This is not perldebug, which tells you how to use the debugger. This manpage describes low-level details concerning the debugger's internals, which range from difficult to impossible to understand for anyone who isn't incredibly intimate with Perl's guts. Caveat lector. Debugger Internals Perl has special debugging hooks at compile-time and run-time used to create debugging environments. These hooks are not to be confused with the perl -Dxxx command described in perlrun, which is usable only if a special Perl is built per the instructions in the INSTALL podpage in the Perl source tree. For example, whenever you call Perl's built-in "caller" function from the package "DB", the arguments that the corresponding stack frame was called with are copied to the @DB::args array. These mechanisms are enabled by calling Perl with the -d switch. Specifically, the following additional features are enabled (cf. "$^P" in perlvar): o Perl inserts the contents of $ENV{PERL5DB} (or "BEGIN {require 'perl5db.pl'}" if not present) before the first line of your program. o Each array "@{"_<$filename"}" holds the lines of $filename for a file compiled by Perl. The same is also true for "eval"ed strings that contain subroutines, or which are currently being executed. The $filename for "eval"ed strings looks like "(eval 34)". Code assertions in regexes look like "(re_eval 19)". Values in this array are magical in numeric context: they compare equal to zero only if the line is not breakable. o Each hash "%{"_<$filename"}" contains breakpoints and actions keyed by line number. Individual entries (as opposed to the whole hash) are settable. Perl only cares about Boolean true here, although the values used by perl5db.pl have the form "$break_condition\0$action". The same holds for evaluated strings that contain subroutines, or which are currently being executed. The $filename for "eval"ed strings looks like "(eval 34)" or "(re_eval 19)". o Each scalar "${"_<$filename"}" contains "_<$filename". This is also the case for evaluated strings that contain subroutines, or which are currently being executed. The $filename for "eval"ed strings looks like "(eval 34)" or "(re_eval 19)". o After each "require"d file is compiled, but before it is executed, "DB::postponed(*{"_<$filename"})" is called if the subroutine "DB::postponed" exists. Here, the $filename is the expanded name of the "require"d file, as found in the values of %INC. o After each subroutine "subname" is compiled, the existence of $DB::postponed{subname} is checked. If this key exists, "DB::postponed(subname)" is called if the "DB::postponed" subroutine also exists. o A hash %DB::sub is maintained, whose keys are subroutine names and whose values have the form "filename:startline-endline". "filename" has the form "(eval 34)" for subroutines defined inside "eval"s, or "(re_eval 19)" for those within regex code assertions. o When the execution of your program reaches a point that can hold a breakpoint, the "DB::DB()" subroutine is called if any of the variables $DB::trace, $DB::single, or $DB::signal is true. These variables are not "local"izable. This feature is disabled when executing inside "DB::DB()", including functions called from it unless "$^D & (1<<30)" is true. o When execution of the program reaches a subroutine call, a call to &DB::sub(args) is made instead, with $DB::sub holding the name of the called subroutine. (This doesn't happen if the subroutine was compiled in the "DB" package.) Note that if &DB::sub needs external data for it to work, no subroutine call is possible without it. As an example, the standard debugger's &DB::sub depends on the $DB::deep variable (it defines how many levels of recursion deep into the debugger you can go before a mandatory break). If $DB::deep is not defined, subroutine calls are not possible, even though &DB::sub exists. Writing Your Own Debugger Environment Variables The "PERL5DB" environment variable can be used to define a debugger. For example, the minimal "working" debugger (it actually doesn't do anything) consists of one line: sub DB::DB {} It can easily be defined like this: $ PERL5DB="sub DB::DB {}" perl -d your-script Another brief debugger, slightly more useful, can be created with only the line: sub DB::DB {print ++$i; scalar <STDIN>} This debugger prints a number which increments for each statement encountered and waits for you to hit a newline before continuing to the next statement. The following debugger is actually useful: { package DB; sub DB {} sub sub {print ++$i, " $sub\n"; &$sub} } It prints the sequence number of each subroutine call and the name of the called subroutine. Note that &DB::sub is being compiled into the package "DB" through the use of the "package" directive. When it starts, the debugger reads your rc file (./.perldb or ~/.perldb under Unix), which can set important options. (A subroutine (&afterinit) can be defined here as well; it is executed after the debugger completes its own initialization.) After the rc file is read, the debugger reads the PERLDB_OPTS environment variable and uses it to set debugger options. The contents of this variable are treated as if they were the argument of an "o ..." debugger command (q.v. in "Configurable Options" in perldebug). Debugger Internal Variables In addition to the file and subroutine-related variables mentioned above, the debugger also maintains various magical internal variables. o @DB::dbline is an alias for "@{"::_<current_file"}", which holds the lines of the currently-selected file (compiled by Perl), either explicitly chosen with the debugger's "f" command, or implicitly by flow of execution. Values in this array are magical in numeric context: they compare equal to zero only if the line is not breakable. o %DB::dbline is an alias for "%{"::_<current_file"}", which contains breakpoints and actions keyed by line number in the currently- selected file, either explicitly chosen with the debugger's "f" command, or implicitly by flow of execution. As previously noted, individual entries (as opposed to the whole hash) are settable. Perl only cares about Boolean true here, although the values used by perl5db.pl have the form "$break_condition\0$action". Debugger Customization Functions Some functions are provided to simplify customization. o See "Configurable Options" in perldebug for a description of options parsed by "DB::parse_options(string)". o "DB::dump_trace(skip[,count])" skips the specified number of frames and returns a list containing information about the calling frames (all of them, if "count" is missing). Each entry is reference to a hash with keys "context" (either ".", "$", or "@"), "sub" (subroutine name, or info about "eval"), "args" ("undef" or a reference to an array), "file", and "line". o "DB::print_trace(FH, skip[, count[, short]])" prints formatted info about caller frames. The last two functions may be convenient as arguments to "<", "<<" commands. Note that any variables and functions that are not documented in this manpages (or in perldebug) are considered for internal use only, and as such are subject to change without notice. Frame Listing Output Examples The "frame" option can be used to control the output of frame information. For example, contrast this expression trace: $ perl -de 42 Stack dump during die enabled outside of evals. Loading DB routines from perl5db.pl patch level 0.94 Emacs support available. Enter h or 'h h' for help. main::(-e:1): 0 DB<1> sub foo { 14 } DB<2> sub bar { 3 } DB<3> t print foo() * bar() main::((eval 172):3): print foo() + bar(); main::foo((eval 168):2): main::bar((eval 170):2): 42 with this one, once the "o"ption "frame=2" has been set: DB<4> o f=2 frame = '2' DB<5> t print foo() * bar() 3: foo() * bar() entering main::foo 2: sub foo { 14 }; exited main::foo entering main::bar 2: sub bar { 3 }; exited main::bar 42 By way of demonstration, we present below a laborious listing resulting from setting your "PERLDB_OPTS" environment variable to the value "f=n N", and running perl -d -V from the command line. Examples using various values of "n" are shown to give you a feel for the difference between settings. Long though it may be, this is not a complete listing, but only excerpts. 1. entering main::BEGIN entering Config::BEGIN Package lib/Exporter.pm. Package lib/Carp.pm. Package lib/Config.pm. entering Config::TIEHASH entering Exporter::import entering Exporter::export entering Config::myconfig entering Config::FETCH entering Config::FETCH entering Config::FETCH entering Config::FETCH 2. entering main::BEGIN entering Config::BEGIN Package lib/Exporter.pm. Package lib/Carp.pm. exited Config::BEGIN Package lib/Config.pm. entering Config::TIEHASH exited Config::TIEHASH entering Exporter::import entering Exporter::export exited Exporter::export exited Exporter::import exited main::BEGIN entering Config::myconfig entering Config::FETCH exited Config::FETCH entering Config::FETCH exited Config::FETCH entering Config::FETCH 3. in $=main::BEGIN() from /dev/null:0 in $=Config::BEGIN() from lib/Config.pm:2 Package lib/Exporter.pm. Package lib/Carp.pm. Package lib/Config.pm. in $=Config::TIEHASH('Config') from lib/Config.pm:644 in $=Exporter::import('Config', 'myconfig', 'config_vars') from /dev/null:0 in $=Exporter::export('Config', 'main', 'myconfig', 'config_vars') from li in @=Config::myconfig() from /dev/null:0 in $=Config::FETCH(ref(Config), 'package') from lib/Config.pm:574 in $=Config::FETCH(ref(Config), 'baserev') from lib/Config.pm:574 in $=Config::FETCH(ref(Config), 'PERL_VERSION') from lib/Config.pm:574 in $=Config::FETCH(ref(Config), 'PERL_SUBVERSION') from lib/Config.pm:574 in $=Config::FETCH(ref(Config), 'osname') from lib/Config.pm:574 in $=Config::FETCH(ref(Config), 'osvers') from lib/Config.pm:574 4. in $=main::BEGIN() from /dev/null:0 in $=Config::BEGIN() from lib/Config.pm:2 Package lib/Exporter.pm. Package lib/Carp.pm. out $=Config::BEGIN() from lib/Config.pm:0 Package lib/Config.pm. in $=Config::TIEHASH('Config') from lib/Config.pm:644 out $=Config::TIEHASH('Config') from lib/Config.pm:644 in $=Exporter::import('Config', 'myconfig', 'config_vars') from /dev/null:0 in $=Exporter::export('Config', 'main', 'myconfig', 'config_vars') from lib/ out $=Exporter::export('Config', 'main', 'myconfig', 'config_vars') from lib/ out $=Exporter::import('Config', 'myconfig', 'config_vars') from /dev/null:0 out $=main::BEGIN() from /dev/null:0 in @=Config::myconfig() from /dev/null:0 in $=Config::FETCH(ref(Config), 'package') from lib/Config.pm:574 out $=Config::FETCH(ref(Config), 'package') from lib/Config.pm:574 in $=Config::FETCH(ref(Config), 'baserev') from lib/Config.pm:574 out $=Config::FETCH(ref(Config), 'baserev') from lib/Config.pm:574 in $=Config::FETCH(ref(Config), 'PERL_VERSION') from lib/Config.pm:574 out $=Config::FETCH(ref(Config), 'PERL_VERSION') from lib/Config.pm:574 in $=Config::FETCH(ref(Config), 'PERL_SUBVERSION') from lib/Config.pm:574 5. in $=main::BEGIN() from /dev/null:0 in $=Config::BEGIN() from lib/Config.pm:2 Package lib/Exporter.pm. Package lib/Carp.pm. out $=Config::BEGIN() from lib/Config.pm:0 Package lib/Config.pm. in $=Config::TIEHASH('Config') from lib/Config.pm:644 out $=Config::TIEHASH('Config') from lib/Config.pm:644 in $=Exporter::import('Config', 'myconfig', 'config_vars') from /dev/null:0 in $=Exporter::export('Config', 'main', 'myconfig', 'config_vars') from lib/E out $=Exporter::export('Config', 'main', 'myconfig', 'config_vars') from lib/E out $=Exporter::import('Config', 'myconfig', 'config_vars') from /dev/null:0 out $=main::BEGIN() from /dev/null:0 in @=Config::myconfig() from /dev/null:0 in $=Config::FETCH('Config=HASH(0x1aa444)', 'package') from lib/Config.pm:574 out $=Config::FETCH('Config=HASH(0x1aa444)', 'package') from lib/Config.pm:574 in $=Config::FETCH('Config=HASH(0x1aa444)', 'baserev') from lib/Config.pm:574 out $=Config::FETCH('Config=HASH(0x1aa444)', 'baserev') from lib/Config.pm:574 6. in $=CODE(0x15eca4)() from /dev/null:0 in $=CODE(0x182528)() from lib/Config.pm:2 Package lib/Exporter.pm. out $=CODE(0x182528)() from lib/Config.pm:0 scalar context return from CODE(0x182528): undef Package lib/Config.pm. in $=Config::TIEHASH('Config') from lib/Config.pm:628 out $=Config::TIEHASH('Config') from lib/Config.pm:628 scalar context return from Config::TIEHASH: empty hash in $=Exporter::import('Config', 'myconfig', 'config_vars') from /dev/null:0 in $=Exporter::export('Config', 'main', 'myconfig', 'config_vars') from lib/Exporter.pm:171 out $=Exporter::export('Config', 'main', 'myconfig', 'config_vars') from lib/Exporter.pm:171 scalar context return from Exporter::export: '' out $=Exporter::import('Config', 'myconfig', 'config_vars') from /dev/null:0 scalar context return from Exporter::import: '' In all cases shown above, the line indentation shows the call tree. If bit 2 of "frame" is set, a line is printed on exit from a subroutine as well. If bit 4 is set, the arguments are printed along with the caller info. If bit 8 is set, the arguments are printed even if they are tied or references. If bit 16 is set, the return value is printed, too. When a package is compiled, a line like this Package lib/Carp.pm. is printed with proper indentation. Debugging Regular Expressions There are two ways to enable debugging output for regular expressions. If your perl is compiled with "-DDEBUGGING", you may use the -Dr flag on the command line. Otherwise, one can "use re 'debug'", which has effects at compile time and run time. Since Perl 5.9.5, this pragma is lexically scoped. Compile-time Output The debugging output at compile time looks like this: Compiling REx '[bc]d(ef*g)+h[ij]k$' size 45 Got 364 bytes for offset annotations. first at 1 rarest char g at 0 rarest char d at 0 1: ANYOF[bc](12) 12: EXACT <d>(14) 14: CURLYX[0] {1,32767}(28) 16: OPEN1(18) 18: EXACT <e>(20) 20: STAR(23) 21: EXACT <f>(0) 23: EXACT <g>(25) 25: CLOSE1(27) 27: WHILEM[1/1](0) 28: NOTHING(29) 29: EXACT <h>(31) 31: ANYOF[ij](42) 42: EXACT <k>(44) 44: EOL(45) 45: END(0) anchored 'de' at 1 floating 'gh' at 3..2147483647 (checking floating) stclass 'ANYOF[bc]' minlen 7 Offsets: [45] 1[4] 0[0] 0[0] 0[0] 0[0] 0[0] 0[0] 0[0] 0[0] 0[0] 0[0] 5[1] 0[0] 12[1] 0[0] 6[1] 0[0] 7[1] 0[0] 9[1] 8[1] 0[0] 10[1] 0[0] 11[1] 0[0] 12[0] 12[0] 13[1] 0[0] 14[4] 0[0] 0[0] 0[0] 0[0] 0[0] 0[0] 0[0] 0[0] 0[0] 0[0] 18[1] 0[0] 19[1] 20[0] Omitting $` $& $' support. The first line shows the pre-compiled form of the regex. The second shows the size of the compiled form (in arbitrary units, usually 4-byte words) and the total number of bytes allocated for the offset/length table, usually 4+"size"*8. The next line shows the label id of the first node that does a match. The anchored 'de' at 1 floating 'gh' at 3..2147483647 (checking floating) stclass 'ANYOF[bc]' minlen 7 line (split into two lines above) contains optimizer information. In the example shown, the optimizer found that the match should contain a substring "de" at offset 1, plus substring "gh" at some offset between 3 and infinity. Moreover, when checking for these substrings (to abandon impossible matches quickly), Perl will check for the substring "gh" before checking for the substring "de". The optimizer may also use the knowledge that the match starts (at the "first" id) with a character class, and no string shorter than 7 characters can possibly match. The fields of interest which may appear in this line are "anchored" STRING "at" POS "floating" STRING "at" POS1..POS2 See above. "matching floating/anchored" Which substring to check first. "minlen" The minimal length of the match. "stclass" TYPE Type of first matching node. "noscan" Don't scan for the found substrings. "isall" Means that the optimizer information is all that the regular expression contains, and thus one does not need to enter the regex engine at all. "GPOS" Set if the pattern contains "\G". "plus" Set if the pattern starts with a repeated char (as in "x+y"). "implicit" Set if the pattern starts with ".*". "with eval" Set if the pattern contain eval-groups, such as "(?{ code })" and "(??{ code })". "anchored(TYPE)" If the pattern may match only at a handful of places, with "TYPE" being "BOL", "MBOL", or "GPOS". See the table below. If a substring is known to match at end-of-line only, it may be followed by "$", as in "floating 'k'$". The optimizer-specific information is used to avoid entering (a slow) regex engine on strings that will not definitely match. If the "isall" flag is set, a call to the regex engine may be avoided even when the optimizer found an appropriate place for the match. Above the optimizer section is the list of nodes of the compiled form of the regex. Each line has format " "id: TYPE OPTIONAL-INFO (next-id) Types of Nodes Here are the possible types, with short descriptions: # TYPE arg-description [num-args] [longjump-len] DESCRIPTION # Exit points END no End of program. SUCCEED no Return from a subroutine, basically. # Anchors: BOL no Match "" at beginning of line. MBOL no Same, assuming multiline. SBOL no Same, assuming singleline. EOS no Match "" at end of string. EOL no Match "" at end of line. MEOL no Same, assuming multiline. SEOL no Same, assuming singleline. BOUND no Match "" at any word boundary using native charset semantics for non-utf8 BOUNDL no Match "" at any locale word boundary BOUNDU no Match "" at any word boundary using Unicode semantics BOUNDA no Match "" at any word boundary using ASCII semantics NBOUND no Match "" at any word non-boundary using native charset semantics for non-utf8 NBOUNDL no Match "" at any locale word non-boundary NBOUNDU no Match "" at any word non-boundary using Unicode semantics NBOUNDA no Match "" at any word non-boundary using ASCII semantics GPOS no Matches where last m//g left off. # [Special] alternatives: REG_ANY no Match any one character (except newline). SANY no Match any one character. CANY no Match any one byte. ANYOF sv Match character in (or not in) this class, single char match only ANYOFV sv Match character in (or not in) this class, can match-multiple chars ALNUM no Match any alphanumeric character using native charset semantics for non-utf8 ALNUML no Match any alphanumeric char in locale ALNUMU no Match any alphanumeric char using Unicode semantics ALNUMA no Match [A-Za-z_0-9] NALNUM no Match any non-alphanumeric character using native charset semantics for non-utf8 NALNUML no Match any non-alphanumeric char in locale NALNUMU no Match any non-alphanumeric char using Unicode semantics NALNUMA no Match [^A-Za-z_0-9] SPACE no Match any whitespace character using native charset semantics for non-utf8 SPACEL no Match any whitespace char in locale SPACEU no Match any whitespace char using Unicode semantics SPACEA no Match [ \t\n\f\r] NSPACE no Match any non-whitespace character using native charset semantics for non-utf8 NSPACEL no Match any non-whitespace char in locale NSPACEU no Match any non-whitespace char using Unicode semantics NSPACEA no Match [^ \t\n\f\r] DIGIT no Match any numeric character using native charset semantics for non-utf8 DIGITL no Match any numeric character in locale DIGITA no Match [0-9] NDIGIT no Match any non-numeric character using native charset i semantics for non-utf8 NDIGITL no Match any non-numeric character in locale NDIGITA no Match [^0-9] CLUMP no Match any extended grapheme cluster sequence # Alternation # BRANCH The set of branches constituting a single choice are hooked # together with their "next" pointers, since precedence prevents # anything being concatenated to any individual branch. The # "next" pointer of the last BRANCH in a choice points to the # thing following the whole choice. This is also where the # final "next" pointer of each individual branch points; each # branch starts with the operand node of a BRANCH node. # BRANCH node Match this alternative, or the next... # Back pointer # BACK Normal "next" pointers all implicitly point forward; BACK # exists to make loop structures possible. # not used BACK no Match "", "next" ptr points backward. # Literals EXACT str Match this string (preceded by length). EXACTF str Match this string, folded, native charset semantics for non-utf8 (prec. by length). EXACTFL str Match this string, folded in locale (w/len). EXACTFU str Match this string, folded, Unicode semantics for non-utf8 (prec. by length). EXACTFA str Match this string, folded, Unicode semantics for non-utf8, but no ASCII-range character matches outside ASCII (prec. by length),. # Do nothing types NOTHING no Match empty string. # A variant of above which delimits a group, thus stops optimizations TAIL no Match empty string. Can jump here from outside. # Loops # STAR,PLUS '?', and complex '*' and '+', are implemented as circular # BRANCH structures using BACK. Simple cases (one character # per match) are implemented with STAR and PLUS for speed # and to minimize recursive plunges. # STAR node Match this (simple) thing 0 or more times. PLUS node Match this (simple) thing 1 or more times. CURLY sv 2 Match this simple thing {n,m} times. CURLYN no 2 Capture next-after-this simple thing CURLYM no 2 Capture this medium-complex thing {n,m} times. CURLYX sv 2 Match this complex thing {n,m} times. # This terminator creates a loop structure for CURLYX WHILEM no Do curly processing and see if rest matches. # Buffer related # OPEN,CLOSE,GROUPP ...are numbered at compile time. OPEN num 1 Mark this point in input as start of #n. CLOSE num 1 Analogous to OPEN. REF num 1 Match some already matched string REFF num 1 Match already matched string, folded using native charset semantics for non-utf8 REFFL num 1 Match already matched string, folded in loc. REFFU num 1 Match already matched string, folded using unicode semantics for non-utf8 REFFA num 1 Match already matched string, folded using unicode semantics for non-utf8, no mixing ASCII, non-ASCII # Named references. Code in regcomp.c assumes that these all are after the # numbered references NREF no-sv 1 Match some already matched string NREFF no-sv 1 Match already matched string, folded using native charset semantics for non-utf8 NREFFL no-sv 1 Match already matched string, folded in loc. NREFFU num 1 Match already matched string, folded using unicode semantics for non-utf8 NREFFA num 1 Match already matched string, folded using unicode semantics for non-utf8, no mixing ASCII, non-ASCII IFMATCH off 1 2 Succeeds if the following matches. UNLESSM off 1 2 Fails if the following matches. SUSPEND off 1 1 "Independent" sub-RE. IFTHEN off 1 1 Switch, should be preceded by switcher. GROUPP num 1 Whether the group matched. # Support for long RE LONGJMP off 1 1 Jump far away. BRANCHJ off 1 1 BRANCH with long offset. # The heavy worker EVAL evl 1 Execute some Perl code. # Modifiers MINMOD no Next operator is not greedy. LOGICAL no Next opcode should set the flag only. # This is not used yet RENUM off 1 1 Group with independently numbered parens. # Trie Related # Behave the same as A|LIST|OF|WORDS would. The '..C' variants have # inline charclass data (ascii only), the 'C' store it in the structure. # NOTE: the relative order of the TRIE-like regops is significant TRIE trie 1 Match many EXACT(F[ALU]?)? at once. flags==type TRIEC charclass Same as TRIE, but with embedded charclass data # For start classes, contains an added fail table. AHOCORASICK trie 1 Aho Corasick stclass. flags==type AHOCORASICKC charclass Same as AHOCORASICK, but with embedded charclass data # Regex Subroutines GOSUB num/ofs 2L recurse to paren arg1 at (signed) ofs arg2 GOSTART no recurse to start of pattern # Special conditionals NGROUPP no-sv 1 Whether the group matched. INSUBP num 1 Whether we are in a specific recurse. DEFINEP none 1 Never execute directly. # Backtracking Verbs ENDLIKE none Used only for the type field of verbs OPFAIL none Same as (?!) ACCEPT parno 1 Accepts the current matched string. # Verbs With Arguments VERB no-sv 1 Used only for the type field of verbs PRUNE no-sv 1 Pattern fails at this startpoint if no-backtracking through this MARKPOINT no-sv 1 Push the current location for rollback by cut. SKIP no-sv 1 On failure skip forward (to the mark) before retrying COMMIT no-sv 1 Pattern fails outright if backtracking through this CUTGROUP no-sv 1 On failure go to the next alternation in the group # Control what to keep in $&. KEEPS no $& begins here. # New charclass like patterns LNBREAK none generic newline pattern VERTWS none vertical whitespace (Perl 6) NVERTWS none not vertical whitespace (Perl 6) HORIZWS none horizontal whitespace (Perl 6) NHORIZWS none not horizontal whitespace (Perl 6) FOLDCHAR codepoint 1 codepoint with tricky case folding properties. # SPECIAL REGOPS # This is not really a node, but an optimized away piece of a "long" node. # To simplify debugging output, we mark it as if it were a node OPTIMIZED off Placeholder for dump. # Special opcode with the property that no opcode in a compiled program # will ever be of this type. Thus it can be used as a flag value that # no other opcode has been seen. END is used similarly, in that an END # node cant be optimized. So END implies "unoptimizable" and PSEUDO mean # "not seen anything to optimize yet". PSEUDO off Pseudo opcode for internal use. Following the optimizer information is a dump of the offset/length table, here split across several lines: Offsets: [45] 1[4] 0[0] 0[0] 0[0] 0[0] 0[0] 0[0] 0[0] 0[0] 0[0] 0[0] 5[1] 0[0] 12[1] 0[0] 6[1] 0[0] 7[1] 0[0] 9[1] 8[1] 0[0] 10[1] 0[0] 11[1] 0[0] 12[0] 12[0] 13[1] 0[0] 14[4] 0[0] 0[0] 0[0] 0[0] 0[0] 0[0] 0[0] 0[0] 0[0] 0[0] 18[1] 0[0] 19[1] 20[0] The first line here indicates that the offset/length table contains 45 entries. Each entry is a pair of integers, denoted by "offset[length]". Entries are numbered starting with 1, so entry #1 here is "1[4]" and entry #12 is "5[1]". "1[4]" indicates that the node labeled "1:" (the "1: ANYOF[bc]") begins at character position 1 in the pre-compiled form of the regex, and has a length of 4 characters. "5[1]" in position 12 indicates that the node labeled "12:" (the "12: EXACT <d>") begins at character position 5 in the pre- compiled form of the regex, and has a length of 1 character. "12[1]" in position 14 indicates that the node labeled "14:" (the "14: CURLYX[0] {1,32767}") begins at character position 12 in the pre-compiled form of the regex, and has a length of 1 character---that is, it corresponds to the "+" symbol in the precompiled regex. "0[0]" items indicate that there is no corresponding node. Run-time Output First of all, when doing a match, one may get no run-time output even if debugging is enabled. This means that the regex engine was never entered and that all of the job was therefore done by the optimizer. If the regex engine was entered, the output may look like this: Matching '[bc]d(ef*g)+h[ij]k$' against 'abcdefg__gh__' Setting an EVAL scope, savestack=3 2 <ab> <cdefg__gh_> | 1: ANYOF 3 <abc> <defg__gh_> | 11: EXACT <d> 4 <abcd> <efg__gh_> | 13: CURLYX {1,32767} 4 <abcd> <efg__gh_> | 26: WHILEM 0 out of 1..32767 cc=effff31c 4 <abcd> <efg__gh_> | 15: OPEN1 4 <abcd> <efg__gh_> | 17: EXACT <e> 5 <abcde> <fg__gh_> | 19: STAR EXACT <f> can match 1 times out of 32767... Setting an EVAL scope, savestack=3 6 <bcdef> <g__gh__> | 22: EXACT <g> 7 <bcdefg> <__gh__> | 24: CLOSE1 7 <bcdefg> <__gh__> | 26: WHILEM 1 out of 1..32767 cc=effff31c Setting an EVAL scope, savestack=12 7 <bcdefg> <__gh__> | 15: OPEN1 7 <bcdefg> <__gh__> | 17: EXACT <e> restoring \1 to 4(4)..7 failed, try continuation... 7 <bcdefg> <__gh__> | 27: NOTHING 7 <bcdefg> <__gh__> | 28: EXACT <h> failed... failed... The most significant information in the output is about the particular node of the compiled regex that is currently being tested against the target string. The format of these lines is " "STRING-OFFSET <PRE-STRING> <POST-STRING> |ID: TYPE The TYPE info is indented with respect to the backtracking level. Other incidental information appears interspersed within. Debugging Perl Memory Usage Perl is a profligate wastrel when it comes to memory use. There is a saying that to estimate memory usage of Perl, assume a reasonable algorithm for memory allocation, multiply that estimate by 10, and while you still may miss the mark, at least you won't be quite so astonished. This is not absolutely true, but may provide a good grasp of what happens. Assume that an integer cannot take less than 20 bytes of memory, a float cannot take less than 24 bytes, a string cannot take less than 32 bytes (all these examples assume 32-bit architectures, the result are quite a bit worse on 64-bit architectures). If a variable is accessed in two of three different ways (which require an integer, a float, or a string), the memory footprint may increase yet another 20 bytes. A sloppy malloc(3) implementation can inflate these numbers dramatically. On the opposite end of the scale, a declaration like sub foo; may take up to 500 bytes of memory, depending on which release of Perl you're running. Anecdotal estimates of source-to-compiled code bloat suggest an eightfold increase. This means that the compiled form of reasonable (normally commented, properly indented etc.) code will take about eight times more space in memory than the code took on disk. The -DL command-line switch is obsolete since circa Perl 5.6.0 (it was available only if Perl was built with "-DDEBUGGING"). The switch was used to track Perl's memory allocations and possible memory leaks. These days the use of malloc debugging tools like Purify or valgrind is suggested instead. See also "PERL_MEM_LOG" in perlhacktips. One way to find out how much memory is being used by Perl data structures is to install the Devel::Size module from CPAN: it gives you the minimum number of bytes required to store a particular data structure. Please be mindful of the difference between the size() and total_size(). If Perl has been compiled using Perl's malloc you can analyze Perl memory usage by setting $ENV{PERL_DEBUG_MSTATS}. Using $ENV{PERL_DEBUG_MSTATS} If your perl is using Perl's malloc() and was compiled with the necessary switches (this is the default), then it will print memory usage statistics after compiling your code when "$ENV{PERL_DEBUG_MSTATS} > 1", and before termination of the program when "$ENV{PERL_DEBUG_MSTATS} >= 1". The report format is similar to the following example: $ PERL_DEBUG_MSTATS=2 perl -e "require Carp" Memory allocation statistics after compilation: (buckets 4(4)..8188(8192) 14216 free: 130 117 28 7 9 0 2 2 1 0 0 437 61 36 0 5 60924 used: 125 137 161 55 7 8 6 16 2 0 1 74 109 304 84 20 Total sbrk(): 77824/21:119. Odd ends: pad+heads+chain+tail: 0+636+0+2048. Memory allocation statistics after execution: (buckets 4(4)..8188(8192) 30888 free: 245 78 85 13 6 2 1 3 2 0 1 315 162 39 42 11 175816 used: 265 176 1112 111 26 22 11 27 2 1 1 196 178 1066 798 39 Total sbrk(): 215040/47:145. Odd ends: pad+heads+chain+tail: 0+2192+0+6144. It is possible to ask for such a statistic at arbitrary points in your execution using the mstat() function out of the standard Devel::Peek module. Here is some explanation of that format: "buckets SMALLEST(APPROX)..GREATEST(APPROX)" Perl's malloc() uses bucketed allocations. Every request is rounded up to the closest bucket size available, and a bucket is taken from the pool of buckets of that size. The line above describes the limits of buckets currently in use. Each bucket has two sizes: memory footprint and the maximal size of user data that can fit into this bucket. Suppose in the above example that the smallest bucket were size 4. The biggest bucket would have usable size 8188, and the memory footprint would be 8192. In a Perl built for debugging, some buckets may have negative usable size. This means that these buckets cannot (and will not) be used. For larger buckets, the memory footprint may be one page greater than a power of 2. If so, the corresponding power of two is printed in the "APPROX" field above. Free/Used The 1 or 2 rows of numbers following that correspond to the number of buckets of each size between "SMALLEST" and "GREATEST". In the first row, the sizes (memory footprints) of buckets are powers of two--or possibly one page greater. In the second row, if present, the memory footprints of the buckets are between the memory footprints of two buckets "above". For example, suppose under the previous example, the memory footprints were free: 8 16 32 64 128 256 512 1024 2048 4096 8192 4 12 24 48 80 With a non-"DEBUGGING" perl, the buckets starting from 128 have a 4-byte overhead, and thus an 8192-long bucket may take up to 8188-byte allocations. "Total sbrk(): SBRKed/SBRKs:CONTINUOUS" The first two fields give the total amount of memory perl sbrk(2)ed (ess-broken? :-) and number of sbrk(2)s used. The third number is what perl thinks about continuity of returned chunks. So long as this number is positive, malloc() will assume that it is probable that sbrk(2) will provide continuous memory. Memory allocated by external libraries is not counted. "pad: 0" The amount of sbrk(2)ed memory needed to keep buckets aligned. "heads: 2192" Although memory overhead of bigger buckets is kept inside the bucket, for smaller buckets, it is kept in separate areas. This field gives the total size of these areas. "chain: 0" malloc() may want to subdivide a bigger bucket into smaller buckets. If only a part of the deceased bucket is left unsubdivided, the rest is kept as an element of a linked list. This field gives the total size of these chunks. "tail: 6144" To minimize the number of sbrk(2)s, malloc() asks for more memory. This field gives the size of the yet unused part, which is sbrk(2)ed, but never touched.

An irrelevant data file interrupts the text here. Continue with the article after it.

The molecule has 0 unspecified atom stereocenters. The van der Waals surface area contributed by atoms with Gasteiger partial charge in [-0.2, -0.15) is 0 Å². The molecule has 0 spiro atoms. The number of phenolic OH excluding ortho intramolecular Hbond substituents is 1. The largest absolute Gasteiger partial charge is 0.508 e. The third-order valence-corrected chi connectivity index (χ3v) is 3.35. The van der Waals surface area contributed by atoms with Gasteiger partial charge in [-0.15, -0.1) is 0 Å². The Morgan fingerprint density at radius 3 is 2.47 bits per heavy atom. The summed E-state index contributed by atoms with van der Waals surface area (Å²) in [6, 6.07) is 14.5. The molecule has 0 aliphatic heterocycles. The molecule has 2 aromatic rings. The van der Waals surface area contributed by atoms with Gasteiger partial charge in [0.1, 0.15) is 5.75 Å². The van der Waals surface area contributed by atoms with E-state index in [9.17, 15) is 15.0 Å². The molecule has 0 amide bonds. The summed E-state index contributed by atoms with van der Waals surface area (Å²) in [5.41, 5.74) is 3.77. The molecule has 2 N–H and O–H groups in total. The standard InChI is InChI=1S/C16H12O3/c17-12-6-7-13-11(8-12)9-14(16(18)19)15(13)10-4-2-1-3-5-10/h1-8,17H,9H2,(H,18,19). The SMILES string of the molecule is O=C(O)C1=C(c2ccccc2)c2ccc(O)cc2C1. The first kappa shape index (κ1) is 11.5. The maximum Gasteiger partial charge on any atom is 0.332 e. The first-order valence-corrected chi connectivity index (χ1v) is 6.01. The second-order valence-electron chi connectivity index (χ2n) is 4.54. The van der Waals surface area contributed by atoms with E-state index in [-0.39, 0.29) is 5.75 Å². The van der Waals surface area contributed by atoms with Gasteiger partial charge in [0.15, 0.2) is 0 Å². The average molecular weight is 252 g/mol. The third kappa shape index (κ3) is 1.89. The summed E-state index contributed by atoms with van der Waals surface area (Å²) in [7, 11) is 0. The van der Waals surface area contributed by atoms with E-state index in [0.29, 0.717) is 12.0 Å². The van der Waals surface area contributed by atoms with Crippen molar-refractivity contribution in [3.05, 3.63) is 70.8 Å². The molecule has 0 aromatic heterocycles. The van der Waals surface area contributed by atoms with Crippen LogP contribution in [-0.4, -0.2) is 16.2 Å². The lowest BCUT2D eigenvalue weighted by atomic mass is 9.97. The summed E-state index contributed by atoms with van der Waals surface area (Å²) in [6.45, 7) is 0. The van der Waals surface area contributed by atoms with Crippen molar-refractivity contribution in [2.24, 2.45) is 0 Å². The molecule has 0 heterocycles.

SEE ALSO
perldebug, perlguts, perlrun re, and Devel::DProf. perl v5.16.3 2013-03-04 PERLDEBGUTS(1)